And it's not just us. HBO still churns out quality docs (most recently Glickman) and broke ground with Hard Knocks and its superb 24/7 series. (Do we really need to create an all-about-the-excess, polarizing, complicated, unbeatable fictional boxer when we already have Floyd Mayweather?) The NFL Network and NFL Films keep cranking out consistently good work: I love America's Game and A Football Life. NBA Entertainment produced Once Brothers and The Announcement for ESPN and made enjoyable films about the Dream Team and Julius Erving for NBA TV. Showtime copied 24/7 with All Access (I enjoyed the Floyd/Canelo episodes) and recently premiered an insightful film about Lawrence Taylor's life. And I'm sure NBC Sports Network and Fox Sports Zero Point One will be throwing their hats in the ring soon. Same for out-of-the-box brands like Netflix and Microsoft.
In 2013, everyone wants sports content. And everyone has come to the same realization: It's easier and safer to make documentaries and reality shows than scripted sports movies. At ESPN Films, we spitball possible 30 for 30 topics all the time, wondering if they'd make for better shorts, one-hours or something bigger. I can't remember the last time we said, "That story makes more sense as a fictional sports movie." In the old days, Disney would have bought the rights to the Jim Valvano/Wolfpack story and turned it into a forgettable "based on a true story" movie starring Keanu Reeves as Jimmy V. In 2013, it's smarter to give that concept to an accomplished filmmaker like Jon Hock and make the real Jimmy V its star. If you were running ESPN, wouldn't you devote your film resources to dozens of documentaries every year over funding ONE sports movie that — best-case scenario — might become a double off the wall?1
Which brings us to Rush. When I first heard about Ron Howard's new movie, I thought Rush sounded like one of those vanity projects that famous directors make when they've succeeded for too long without anyone ever telling them no. He wasn't a big Formula One fan but became obsessed with the story? He hired the dude from The Queen to write it? He struggled to get the thing funded? Oh boy … get the Razzies Committee ready. Besides, Hollywood already tackled the Formula One thing with the brilliant Senna. How are we topping that one? By making a "based on a true story" movie about two anonymous-in-America dudes from the 1970s, one of whom is being played by a freaking Hemsworth brother? Come on.
Even after someone I trusted told me, "It's Howard's best movie. You, more than anyone, will love it — you have to see it," I shrugged them off. When a second trustworthy person told me the same thing? Hmmmmmm. I rolled the dice and gambled a date night on it, taking my wife to dinner and then Rush on Saturday night. We knew little about the plot. Please know that I won't spoil the movie for you. I want you see it. But it's terrific from the first minute — when we see the two rivals (Niki Lauda and James Hunt) staring each other down before a Formula One race in 1976, a bitter rivalry that's slowly morphing into something else.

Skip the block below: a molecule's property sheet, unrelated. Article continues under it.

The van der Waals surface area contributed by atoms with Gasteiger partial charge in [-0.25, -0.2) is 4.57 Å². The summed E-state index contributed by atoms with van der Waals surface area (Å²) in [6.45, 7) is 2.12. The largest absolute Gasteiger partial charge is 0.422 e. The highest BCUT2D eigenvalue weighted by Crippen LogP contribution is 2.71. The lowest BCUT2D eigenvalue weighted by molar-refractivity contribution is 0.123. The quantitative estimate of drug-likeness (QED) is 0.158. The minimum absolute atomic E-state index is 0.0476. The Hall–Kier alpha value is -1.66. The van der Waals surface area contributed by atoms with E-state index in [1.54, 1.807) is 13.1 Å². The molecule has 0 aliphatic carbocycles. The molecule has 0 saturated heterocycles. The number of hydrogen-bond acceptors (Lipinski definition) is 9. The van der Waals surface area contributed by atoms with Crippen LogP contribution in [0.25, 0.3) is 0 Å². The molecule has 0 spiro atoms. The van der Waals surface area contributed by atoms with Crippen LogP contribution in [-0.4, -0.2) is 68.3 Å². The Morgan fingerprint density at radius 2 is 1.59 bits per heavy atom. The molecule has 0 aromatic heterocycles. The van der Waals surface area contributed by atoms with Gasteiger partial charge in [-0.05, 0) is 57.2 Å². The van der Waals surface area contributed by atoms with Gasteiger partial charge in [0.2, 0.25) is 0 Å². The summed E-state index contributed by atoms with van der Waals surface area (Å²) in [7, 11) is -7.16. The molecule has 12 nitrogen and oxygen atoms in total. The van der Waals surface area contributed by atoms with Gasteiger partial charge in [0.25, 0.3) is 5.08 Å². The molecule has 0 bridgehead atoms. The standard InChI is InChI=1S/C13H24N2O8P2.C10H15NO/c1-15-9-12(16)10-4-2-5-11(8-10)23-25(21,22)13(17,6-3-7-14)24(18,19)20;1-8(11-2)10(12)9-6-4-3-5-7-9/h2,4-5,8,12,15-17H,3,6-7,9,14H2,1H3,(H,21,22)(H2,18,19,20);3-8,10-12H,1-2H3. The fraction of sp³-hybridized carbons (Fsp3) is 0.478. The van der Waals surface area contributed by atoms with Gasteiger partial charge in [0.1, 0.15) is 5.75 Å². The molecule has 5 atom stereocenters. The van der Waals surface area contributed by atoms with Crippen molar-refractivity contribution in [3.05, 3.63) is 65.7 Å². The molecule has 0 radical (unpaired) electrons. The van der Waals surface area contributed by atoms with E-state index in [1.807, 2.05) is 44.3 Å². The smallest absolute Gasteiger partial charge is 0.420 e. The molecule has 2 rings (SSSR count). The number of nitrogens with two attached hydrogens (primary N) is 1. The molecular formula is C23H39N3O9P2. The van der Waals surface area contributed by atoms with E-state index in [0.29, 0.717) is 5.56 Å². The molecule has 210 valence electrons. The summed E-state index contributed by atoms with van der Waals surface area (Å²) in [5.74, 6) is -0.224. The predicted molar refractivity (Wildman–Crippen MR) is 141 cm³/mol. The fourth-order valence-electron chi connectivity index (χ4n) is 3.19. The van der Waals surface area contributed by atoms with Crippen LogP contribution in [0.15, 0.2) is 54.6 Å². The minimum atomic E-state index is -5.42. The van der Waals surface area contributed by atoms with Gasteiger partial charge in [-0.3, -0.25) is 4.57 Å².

Are they going to try to murder each other? How far does their mutual hatred go? What's happening here?
The opener pulls you in and keeps you there, even after Howard goes backward to explain how we arrived at that moment. It's an exceptionally well-crafted film that hinges on two engaging performances. Chris Hemsworth (not the one who dated Miley) plays Hunt, a gregarious, hard-partying, supremely confident playboy who's like a cross between Paul Crewe, Austin Powers and Tom Cruise in Days of Thunder. If the Hemsworths are the Australian Baldwins, then Chris just grabbed the Alec spot — he's definitely a movie star, although it remains to be seen whether he'll screw it up Colin Farrell–style over these next few years. It's a juicy role and he nails it.
Daniel Brühl has a tougher challenge — he plays Niki Lauda, the not-as-handsome, not-as-magnetic, maniacally driven Austrian who forges his way into Formula One by using his brains and ingenuity.2 Hunt drives more intrepidly, but Lauda happens to be a genius with cars; he can shave seconds off his times not just by driving them, but by telling you exactly how to build their engines. But he doesn't look like a famous driver, to the degree that one future girlfriend refuses to believe it's his career until he starts driving their car like a maniac. Lauda envies Hunt's charisma and resents his fearlessness, his utter refusal to accept the inherent risks in every race. In Lauda's mind, every race brings an accompanying 20 percent risk of an accident, or maybe even death, and every driver must assess that risk and decide whether it's worth it. Hunt doesn't think that way — he knows his trademark audacity is the trait that makes him special, even if he pukes before every race to will himself to that point.